We hope you enjoy this article written by Miles Davies. It is highly observed and Miles is undoubtedly a lover of the natural environment offered by the Park. He’s writing a book on angling. No doubt, as a Friend and contributor, we will be letting you know when this is released.
There was a definite feeling of change as I walked with my rod and tackle bag through the Park this morning. A change that every year creeps slowly upon us and though as yet not fully revealed, tantalises us with some wondrous sights indicating late summer is giving way to early autumn.
I was at the Park fairly early today. Before the air was full of the sounds of laughing children playing on swings, and families having picnics in the now waning summer sun. This sun however was still rising to the east when I arrived, and I could see its rich yolk yellow form burning its way through the misty shroud that clung longingly to the damp, dew soaked ground.
The lake was quiet as I strolled by, apart from a skittish moorhen that broke from the cover of the reed mace from which it was hiding, and ran across the waters mirrored surface, defiantly calling as it went. A group of geese also broke the near silence with a series of loud honks, the echo of which reverberated around the trees and bushes of the lakeside banks.
I was heading for a particular swim on the Backwater to try and catch a chub or two. This spot had provided good sport on previous trips, and so I though a revisit was a good idea. The walk to the swim took me past thick hawthorne bushes, bejewelled with crimson berries. The leaves of these bushes however were beginning to look tired and had started to curl and yellow in places, and so the adornment of small red jewels was ever more eye catching, as was the blackbird that was feasting on one bush. His near jet black plumage and vivid orange beak prominent against the golden leaves.
To the left of me ran the Backwater. A lovely side flow of the river Nene that runs fast over gravelly bars, only to then drop in to slow meandering bends that are deep and mysterious. As I stood watching the glinting water, I could see several small chub hanging near motionless in the current, just the smallest movement of their tails keeping them from being carried off.
The water is gin clear and fast, and as it passes close to the bank it tickles a small patch of sedge making it quiver and dance, and it is around the feet of this sedge that the chub and indeed a few roach, are holding station. Arriving at my chosen spot, I ready my rod and bait, though not before an impromptu breakfast of fat blackberries pilfered from a very convenient bramble sat behind me. My bait of choice today is a plump slug, removed from my vegetable patch only last night, and ideal for catching chub. The swim is on a bend that flows beneath a small overhanging willow. The water here is deeper and slower, and a raft of broken reed stems and twigs has collected against the willow’s branches on the upstream side, creating the perfect shadowy hideout for a large chub to skulk.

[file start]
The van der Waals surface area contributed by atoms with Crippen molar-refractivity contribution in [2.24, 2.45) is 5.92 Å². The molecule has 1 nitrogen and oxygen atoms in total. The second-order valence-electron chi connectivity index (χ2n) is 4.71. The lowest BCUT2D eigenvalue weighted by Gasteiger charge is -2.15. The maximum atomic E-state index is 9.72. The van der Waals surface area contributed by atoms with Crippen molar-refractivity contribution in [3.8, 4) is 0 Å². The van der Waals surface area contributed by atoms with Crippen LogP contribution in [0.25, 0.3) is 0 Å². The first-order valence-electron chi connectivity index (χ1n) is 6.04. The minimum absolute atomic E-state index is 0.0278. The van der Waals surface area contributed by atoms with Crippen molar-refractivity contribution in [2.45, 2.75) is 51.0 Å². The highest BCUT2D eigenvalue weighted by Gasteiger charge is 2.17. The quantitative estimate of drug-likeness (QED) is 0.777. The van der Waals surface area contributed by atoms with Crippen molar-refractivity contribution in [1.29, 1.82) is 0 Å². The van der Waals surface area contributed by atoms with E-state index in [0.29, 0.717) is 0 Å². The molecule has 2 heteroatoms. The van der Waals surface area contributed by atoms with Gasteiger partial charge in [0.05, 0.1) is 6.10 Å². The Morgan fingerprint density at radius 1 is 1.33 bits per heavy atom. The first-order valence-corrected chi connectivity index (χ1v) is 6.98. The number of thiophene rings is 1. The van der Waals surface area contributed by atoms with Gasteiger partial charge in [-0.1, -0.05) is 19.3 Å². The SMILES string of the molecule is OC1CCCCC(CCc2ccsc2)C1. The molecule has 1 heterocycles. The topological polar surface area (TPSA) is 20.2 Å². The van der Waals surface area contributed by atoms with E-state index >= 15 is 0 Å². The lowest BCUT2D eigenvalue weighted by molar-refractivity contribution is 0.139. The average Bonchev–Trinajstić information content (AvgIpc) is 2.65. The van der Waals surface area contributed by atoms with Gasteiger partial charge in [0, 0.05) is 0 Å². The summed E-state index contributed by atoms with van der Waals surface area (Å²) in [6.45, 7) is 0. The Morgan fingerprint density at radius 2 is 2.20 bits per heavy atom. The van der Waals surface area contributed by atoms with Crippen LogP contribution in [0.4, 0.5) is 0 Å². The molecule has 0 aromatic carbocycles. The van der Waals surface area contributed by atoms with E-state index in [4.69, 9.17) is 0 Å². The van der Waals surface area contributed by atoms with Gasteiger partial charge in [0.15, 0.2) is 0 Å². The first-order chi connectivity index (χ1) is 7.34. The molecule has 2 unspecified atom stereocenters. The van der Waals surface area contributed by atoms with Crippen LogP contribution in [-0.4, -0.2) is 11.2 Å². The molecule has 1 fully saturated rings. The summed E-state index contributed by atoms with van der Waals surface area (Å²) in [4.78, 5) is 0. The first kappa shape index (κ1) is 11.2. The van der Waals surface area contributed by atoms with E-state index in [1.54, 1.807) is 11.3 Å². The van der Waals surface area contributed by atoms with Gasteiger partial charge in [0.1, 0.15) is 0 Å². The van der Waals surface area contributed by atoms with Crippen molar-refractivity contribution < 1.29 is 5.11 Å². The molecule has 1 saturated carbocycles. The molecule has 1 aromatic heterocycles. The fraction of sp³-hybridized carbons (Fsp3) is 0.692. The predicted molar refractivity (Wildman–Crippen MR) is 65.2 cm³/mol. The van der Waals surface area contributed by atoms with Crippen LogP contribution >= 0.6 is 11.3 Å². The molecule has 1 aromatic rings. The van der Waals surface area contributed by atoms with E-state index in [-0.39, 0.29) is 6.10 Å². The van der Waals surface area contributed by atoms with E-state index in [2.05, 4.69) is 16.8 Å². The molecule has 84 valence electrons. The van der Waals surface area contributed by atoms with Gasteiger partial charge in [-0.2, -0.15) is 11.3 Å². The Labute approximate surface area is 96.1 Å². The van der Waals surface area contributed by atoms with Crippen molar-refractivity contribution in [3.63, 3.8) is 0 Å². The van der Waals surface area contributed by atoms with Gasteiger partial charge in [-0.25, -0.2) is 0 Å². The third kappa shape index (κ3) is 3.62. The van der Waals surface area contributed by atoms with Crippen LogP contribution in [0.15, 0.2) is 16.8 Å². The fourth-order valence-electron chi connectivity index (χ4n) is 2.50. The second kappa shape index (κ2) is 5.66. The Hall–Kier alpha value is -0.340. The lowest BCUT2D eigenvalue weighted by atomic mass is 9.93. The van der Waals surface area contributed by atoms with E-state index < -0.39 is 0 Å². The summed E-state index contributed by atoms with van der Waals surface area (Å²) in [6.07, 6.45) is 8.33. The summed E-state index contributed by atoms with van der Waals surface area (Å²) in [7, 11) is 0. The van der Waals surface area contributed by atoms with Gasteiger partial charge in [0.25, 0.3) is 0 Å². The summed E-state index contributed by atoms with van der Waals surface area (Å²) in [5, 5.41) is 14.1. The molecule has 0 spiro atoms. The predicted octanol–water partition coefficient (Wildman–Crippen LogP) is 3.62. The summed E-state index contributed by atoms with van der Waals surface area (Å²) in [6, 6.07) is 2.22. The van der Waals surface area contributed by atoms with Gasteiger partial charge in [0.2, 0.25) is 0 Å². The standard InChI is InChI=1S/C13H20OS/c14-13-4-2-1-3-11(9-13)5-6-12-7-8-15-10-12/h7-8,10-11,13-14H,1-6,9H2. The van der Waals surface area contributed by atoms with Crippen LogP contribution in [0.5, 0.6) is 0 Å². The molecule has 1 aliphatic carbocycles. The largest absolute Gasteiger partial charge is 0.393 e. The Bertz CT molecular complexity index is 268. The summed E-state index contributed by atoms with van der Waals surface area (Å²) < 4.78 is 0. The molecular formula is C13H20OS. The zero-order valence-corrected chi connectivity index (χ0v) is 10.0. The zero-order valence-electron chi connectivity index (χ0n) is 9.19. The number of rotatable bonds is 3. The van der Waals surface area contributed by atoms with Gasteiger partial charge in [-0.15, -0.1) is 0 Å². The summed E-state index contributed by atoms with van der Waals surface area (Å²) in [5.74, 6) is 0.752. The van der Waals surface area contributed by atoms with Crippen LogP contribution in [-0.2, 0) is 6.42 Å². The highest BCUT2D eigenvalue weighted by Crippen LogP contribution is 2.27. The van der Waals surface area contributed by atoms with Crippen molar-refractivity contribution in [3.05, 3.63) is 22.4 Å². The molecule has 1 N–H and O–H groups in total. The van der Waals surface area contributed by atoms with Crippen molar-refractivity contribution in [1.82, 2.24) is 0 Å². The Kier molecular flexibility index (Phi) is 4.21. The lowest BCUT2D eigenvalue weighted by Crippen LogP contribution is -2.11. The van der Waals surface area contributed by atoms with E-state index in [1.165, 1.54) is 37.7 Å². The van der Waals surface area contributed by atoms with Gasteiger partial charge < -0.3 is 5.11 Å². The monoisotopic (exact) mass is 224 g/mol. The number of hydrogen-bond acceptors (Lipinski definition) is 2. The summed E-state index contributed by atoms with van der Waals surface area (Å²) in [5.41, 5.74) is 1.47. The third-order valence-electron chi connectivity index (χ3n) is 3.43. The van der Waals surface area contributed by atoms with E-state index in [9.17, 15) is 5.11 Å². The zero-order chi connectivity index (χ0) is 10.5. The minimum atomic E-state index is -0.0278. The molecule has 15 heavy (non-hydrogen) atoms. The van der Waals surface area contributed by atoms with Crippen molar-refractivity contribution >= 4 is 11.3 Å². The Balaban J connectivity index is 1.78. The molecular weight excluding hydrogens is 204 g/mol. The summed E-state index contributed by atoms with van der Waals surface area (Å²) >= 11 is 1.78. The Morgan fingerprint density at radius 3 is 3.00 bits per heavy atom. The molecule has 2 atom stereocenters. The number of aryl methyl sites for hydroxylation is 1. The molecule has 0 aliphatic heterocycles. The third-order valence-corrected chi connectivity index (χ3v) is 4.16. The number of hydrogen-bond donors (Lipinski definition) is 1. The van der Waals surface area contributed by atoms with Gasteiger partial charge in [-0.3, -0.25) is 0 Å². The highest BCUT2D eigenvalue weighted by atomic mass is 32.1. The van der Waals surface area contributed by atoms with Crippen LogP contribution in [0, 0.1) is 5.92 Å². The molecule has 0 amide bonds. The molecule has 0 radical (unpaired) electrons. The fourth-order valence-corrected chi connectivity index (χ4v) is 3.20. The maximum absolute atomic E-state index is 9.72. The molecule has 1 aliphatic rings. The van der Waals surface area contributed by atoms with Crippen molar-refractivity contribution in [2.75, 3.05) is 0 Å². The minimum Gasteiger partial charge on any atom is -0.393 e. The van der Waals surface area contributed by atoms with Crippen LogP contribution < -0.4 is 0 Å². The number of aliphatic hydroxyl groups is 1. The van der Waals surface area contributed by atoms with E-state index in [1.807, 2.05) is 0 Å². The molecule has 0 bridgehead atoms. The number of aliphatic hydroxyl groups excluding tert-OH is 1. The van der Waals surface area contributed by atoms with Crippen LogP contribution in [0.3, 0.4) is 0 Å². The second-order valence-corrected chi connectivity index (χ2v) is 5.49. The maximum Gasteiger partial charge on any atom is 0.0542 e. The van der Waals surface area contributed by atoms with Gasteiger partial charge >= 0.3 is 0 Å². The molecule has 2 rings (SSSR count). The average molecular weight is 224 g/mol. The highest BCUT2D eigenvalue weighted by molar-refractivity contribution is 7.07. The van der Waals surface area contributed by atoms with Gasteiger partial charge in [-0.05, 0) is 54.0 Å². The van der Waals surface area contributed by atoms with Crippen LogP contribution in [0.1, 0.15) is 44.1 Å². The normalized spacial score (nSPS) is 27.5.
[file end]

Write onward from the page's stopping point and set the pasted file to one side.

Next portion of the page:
I cast my bait upstream of the reedy raft with a resounding “plop”, another good reason for using slugs as they act like a dinner bell to hungry chub. I sat my rod on its rest and waited, fumbling with my camera as a kingfisher landed on the willow, only to take flight as I moved to a picture taking position. As I sat watching the tip of my rod I could hear the “mewing” cry of a red kite circling above me, with his rusty coloured feathers themselves autumnal in colour. His curiosity as to what the figure perched on a stool beneath him was, meant he was getting lower and lower in the sky.
As he flew casually away, I glanced to my rod tip only to watch it bend sharply round. I struck, and a reassuring weight could be felt moving on the end of my line. The nature of this snag filled swim meant I couldn’t give the fish too much line for fear of losing him, and so hastened the fight to get the fish to the net. As he rolled on his side I could see he was ready and so I lifted my prize from the water. In the fold of my net lay a lovely fish of around four pounds, his back dark bronze, and with shimmering gold flanks, he wa s a truly beautiful fish to have caught on an early autumn morning.